Which ASCE provision do you typically use when designing a rooftop screenwall for wind loads? Several options have been used by structural engineers in the past, but the best option has been debatable since the code has not explicitly spoken on the subject. New guidance in ASCE 7-16 helps clarify this frequently asked question.
In the May 2022 SEU Session, Emily Guglielmo, SE, PE, from Martin/Martin Inc., presented Wind Loads: Updated Frequently Asked Questions. Emily explained how to deal with commonly encountered wind load situations that are not fully addressed in the code. She also identified the latest code updates and examined some complicated wind load provisions and how they relate to real world examples.
One of the most frequently asked questions, in regard to wind load provisions, is what wind load should engineers use for a roof top screen wall or equipment? Emily noted that while there are several commonly used provisions for these calculations, there is an approach that may be considered ‘more right’ than others. Typically, engineers have used one of the following three different options for determining the wind loads on rooftop screen walls:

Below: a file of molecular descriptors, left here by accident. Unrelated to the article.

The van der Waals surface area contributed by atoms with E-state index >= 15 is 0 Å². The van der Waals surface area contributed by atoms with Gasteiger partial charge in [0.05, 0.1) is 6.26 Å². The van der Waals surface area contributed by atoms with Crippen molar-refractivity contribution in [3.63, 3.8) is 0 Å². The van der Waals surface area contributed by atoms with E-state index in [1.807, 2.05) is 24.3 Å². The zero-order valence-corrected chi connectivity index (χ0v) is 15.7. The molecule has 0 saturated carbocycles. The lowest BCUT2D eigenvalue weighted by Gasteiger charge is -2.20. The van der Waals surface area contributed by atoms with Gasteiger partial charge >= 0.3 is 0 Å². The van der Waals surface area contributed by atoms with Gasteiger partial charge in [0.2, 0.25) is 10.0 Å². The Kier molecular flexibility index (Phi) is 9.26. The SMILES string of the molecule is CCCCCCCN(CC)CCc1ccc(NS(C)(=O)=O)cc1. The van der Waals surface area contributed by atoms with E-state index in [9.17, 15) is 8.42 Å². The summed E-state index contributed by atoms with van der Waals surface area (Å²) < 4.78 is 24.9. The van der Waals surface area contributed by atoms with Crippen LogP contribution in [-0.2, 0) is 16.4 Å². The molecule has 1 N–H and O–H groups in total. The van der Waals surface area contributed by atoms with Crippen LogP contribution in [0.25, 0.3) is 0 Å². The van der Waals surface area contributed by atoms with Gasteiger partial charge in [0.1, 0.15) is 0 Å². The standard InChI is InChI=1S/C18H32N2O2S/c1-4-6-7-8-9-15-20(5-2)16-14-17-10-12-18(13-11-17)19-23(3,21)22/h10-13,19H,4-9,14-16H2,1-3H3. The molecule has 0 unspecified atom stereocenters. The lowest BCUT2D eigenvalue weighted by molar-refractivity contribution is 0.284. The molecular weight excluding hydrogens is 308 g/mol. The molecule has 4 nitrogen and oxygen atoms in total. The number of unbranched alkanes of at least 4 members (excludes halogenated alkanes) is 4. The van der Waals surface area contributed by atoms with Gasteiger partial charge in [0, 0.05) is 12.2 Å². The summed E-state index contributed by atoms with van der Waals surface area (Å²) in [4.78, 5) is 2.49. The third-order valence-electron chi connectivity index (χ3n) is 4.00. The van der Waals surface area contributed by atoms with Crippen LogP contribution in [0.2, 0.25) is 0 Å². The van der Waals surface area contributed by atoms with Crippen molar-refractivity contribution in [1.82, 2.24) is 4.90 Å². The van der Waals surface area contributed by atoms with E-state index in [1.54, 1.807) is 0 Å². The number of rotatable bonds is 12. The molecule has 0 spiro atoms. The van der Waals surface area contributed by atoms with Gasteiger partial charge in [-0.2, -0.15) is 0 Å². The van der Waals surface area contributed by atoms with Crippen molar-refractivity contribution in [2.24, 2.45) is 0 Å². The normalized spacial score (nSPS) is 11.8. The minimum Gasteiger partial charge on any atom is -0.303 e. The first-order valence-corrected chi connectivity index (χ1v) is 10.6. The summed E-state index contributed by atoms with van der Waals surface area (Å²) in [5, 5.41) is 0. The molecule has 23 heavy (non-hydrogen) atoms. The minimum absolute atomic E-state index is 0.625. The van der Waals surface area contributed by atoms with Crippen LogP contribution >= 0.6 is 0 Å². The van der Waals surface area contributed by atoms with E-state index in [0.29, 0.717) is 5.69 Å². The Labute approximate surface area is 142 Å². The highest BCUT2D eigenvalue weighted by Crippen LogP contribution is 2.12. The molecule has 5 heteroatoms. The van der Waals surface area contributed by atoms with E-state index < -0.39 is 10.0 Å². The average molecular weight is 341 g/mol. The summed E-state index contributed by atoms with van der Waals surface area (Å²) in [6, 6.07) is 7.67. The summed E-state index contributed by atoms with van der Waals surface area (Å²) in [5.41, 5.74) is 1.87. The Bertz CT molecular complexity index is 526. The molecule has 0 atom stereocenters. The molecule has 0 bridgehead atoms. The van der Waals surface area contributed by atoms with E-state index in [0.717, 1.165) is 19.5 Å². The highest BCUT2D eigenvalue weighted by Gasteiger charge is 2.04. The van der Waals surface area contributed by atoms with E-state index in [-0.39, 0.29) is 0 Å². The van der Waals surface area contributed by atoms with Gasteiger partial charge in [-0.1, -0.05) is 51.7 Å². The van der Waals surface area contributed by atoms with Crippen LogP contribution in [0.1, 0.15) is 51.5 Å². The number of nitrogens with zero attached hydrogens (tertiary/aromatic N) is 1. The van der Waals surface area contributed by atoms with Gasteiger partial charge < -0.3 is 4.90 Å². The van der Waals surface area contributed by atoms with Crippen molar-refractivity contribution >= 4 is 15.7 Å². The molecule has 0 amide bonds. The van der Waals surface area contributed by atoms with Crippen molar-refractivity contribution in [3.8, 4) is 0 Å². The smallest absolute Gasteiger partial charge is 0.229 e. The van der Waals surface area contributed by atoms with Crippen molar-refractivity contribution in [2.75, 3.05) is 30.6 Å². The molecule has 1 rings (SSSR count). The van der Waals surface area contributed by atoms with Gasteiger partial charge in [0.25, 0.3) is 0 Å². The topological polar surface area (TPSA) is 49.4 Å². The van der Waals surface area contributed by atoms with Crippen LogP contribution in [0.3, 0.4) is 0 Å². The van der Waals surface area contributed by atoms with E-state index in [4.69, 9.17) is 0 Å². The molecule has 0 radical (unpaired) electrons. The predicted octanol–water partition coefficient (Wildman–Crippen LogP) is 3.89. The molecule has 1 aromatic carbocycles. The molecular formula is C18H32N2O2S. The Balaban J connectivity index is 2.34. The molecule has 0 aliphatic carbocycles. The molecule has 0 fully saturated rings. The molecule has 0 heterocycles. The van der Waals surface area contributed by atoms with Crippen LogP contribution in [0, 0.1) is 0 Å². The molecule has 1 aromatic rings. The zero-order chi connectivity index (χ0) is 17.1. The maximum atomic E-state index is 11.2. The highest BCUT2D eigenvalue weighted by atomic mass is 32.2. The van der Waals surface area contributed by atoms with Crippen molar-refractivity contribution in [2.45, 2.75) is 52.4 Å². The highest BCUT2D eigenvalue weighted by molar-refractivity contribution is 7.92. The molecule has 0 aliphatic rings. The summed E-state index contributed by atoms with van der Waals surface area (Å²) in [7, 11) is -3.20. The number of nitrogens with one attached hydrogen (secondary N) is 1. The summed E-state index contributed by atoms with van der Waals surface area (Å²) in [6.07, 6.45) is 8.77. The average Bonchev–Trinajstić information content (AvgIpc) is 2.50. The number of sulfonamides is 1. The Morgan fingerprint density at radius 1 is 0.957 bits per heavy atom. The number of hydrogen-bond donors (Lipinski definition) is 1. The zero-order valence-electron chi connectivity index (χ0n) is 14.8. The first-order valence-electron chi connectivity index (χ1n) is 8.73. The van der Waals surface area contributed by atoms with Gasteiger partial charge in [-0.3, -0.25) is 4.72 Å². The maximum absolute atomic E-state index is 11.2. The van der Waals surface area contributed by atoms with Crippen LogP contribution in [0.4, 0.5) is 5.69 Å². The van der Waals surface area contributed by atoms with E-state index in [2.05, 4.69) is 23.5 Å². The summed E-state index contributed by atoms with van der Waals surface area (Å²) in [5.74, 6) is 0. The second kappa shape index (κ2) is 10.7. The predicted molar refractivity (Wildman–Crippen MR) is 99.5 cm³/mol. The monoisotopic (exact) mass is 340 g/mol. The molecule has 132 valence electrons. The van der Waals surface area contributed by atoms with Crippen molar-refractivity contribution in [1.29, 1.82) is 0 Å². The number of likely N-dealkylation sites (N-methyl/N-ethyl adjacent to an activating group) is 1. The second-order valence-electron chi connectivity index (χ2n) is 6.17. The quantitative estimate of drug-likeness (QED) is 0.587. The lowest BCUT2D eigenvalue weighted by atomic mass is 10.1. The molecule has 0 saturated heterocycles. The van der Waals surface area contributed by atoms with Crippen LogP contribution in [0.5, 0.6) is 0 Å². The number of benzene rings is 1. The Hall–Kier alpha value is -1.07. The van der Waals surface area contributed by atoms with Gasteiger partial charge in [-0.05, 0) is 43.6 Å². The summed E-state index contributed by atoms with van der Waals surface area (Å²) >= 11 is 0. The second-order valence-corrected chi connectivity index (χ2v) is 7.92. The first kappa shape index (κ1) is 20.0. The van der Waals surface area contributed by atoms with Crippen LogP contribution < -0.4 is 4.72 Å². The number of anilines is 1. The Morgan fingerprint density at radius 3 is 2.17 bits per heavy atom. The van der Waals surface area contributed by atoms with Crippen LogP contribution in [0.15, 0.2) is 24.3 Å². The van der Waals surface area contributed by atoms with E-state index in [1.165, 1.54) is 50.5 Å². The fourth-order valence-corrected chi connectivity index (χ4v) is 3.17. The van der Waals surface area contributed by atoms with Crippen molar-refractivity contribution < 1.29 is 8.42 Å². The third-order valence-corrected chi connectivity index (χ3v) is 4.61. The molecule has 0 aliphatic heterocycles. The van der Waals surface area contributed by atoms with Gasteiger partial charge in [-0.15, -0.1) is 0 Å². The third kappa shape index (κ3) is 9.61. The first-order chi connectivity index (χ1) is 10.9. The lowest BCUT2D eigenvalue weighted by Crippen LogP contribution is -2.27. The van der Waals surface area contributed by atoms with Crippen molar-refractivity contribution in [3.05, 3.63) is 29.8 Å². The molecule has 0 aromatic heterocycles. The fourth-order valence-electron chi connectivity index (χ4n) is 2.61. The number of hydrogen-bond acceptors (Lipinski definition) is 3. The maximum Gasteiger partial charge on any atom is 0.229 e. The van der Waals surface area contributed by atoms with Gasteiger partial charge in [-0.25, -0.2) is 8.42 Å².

A. Rooftop Structures and Equipment
B. Solid Freestanding Signs
C. Parapet Pressures
While Emily noted that none of these approaches are necessarily incorrect, the code now offers some guidance in the commentary:
New to the commentary in ASCE7-16, C29.4.1 states that “Mechanical equipment screens… located away from the edge of the building roof such that they are not considered parapets…” should use the wind load determined with Section 29.4.1. This statement implies that if the screen is located near the edge of the roof, that perhaps a parapet pressure might be more appropriate. Emily noted that it would be reasonable to conclude that if the screen wall falls within the typical rooftop wind zone, then Sections 29.4.1 should be applied and when the screen falls within an edge or corner zone, a parapet pressure could be more appropriate.
This new addition to the commentary with the 2016 revision helps provide more clarity to this frequently asked question, and engineers now have more guidance for common rooftop screens and equipment.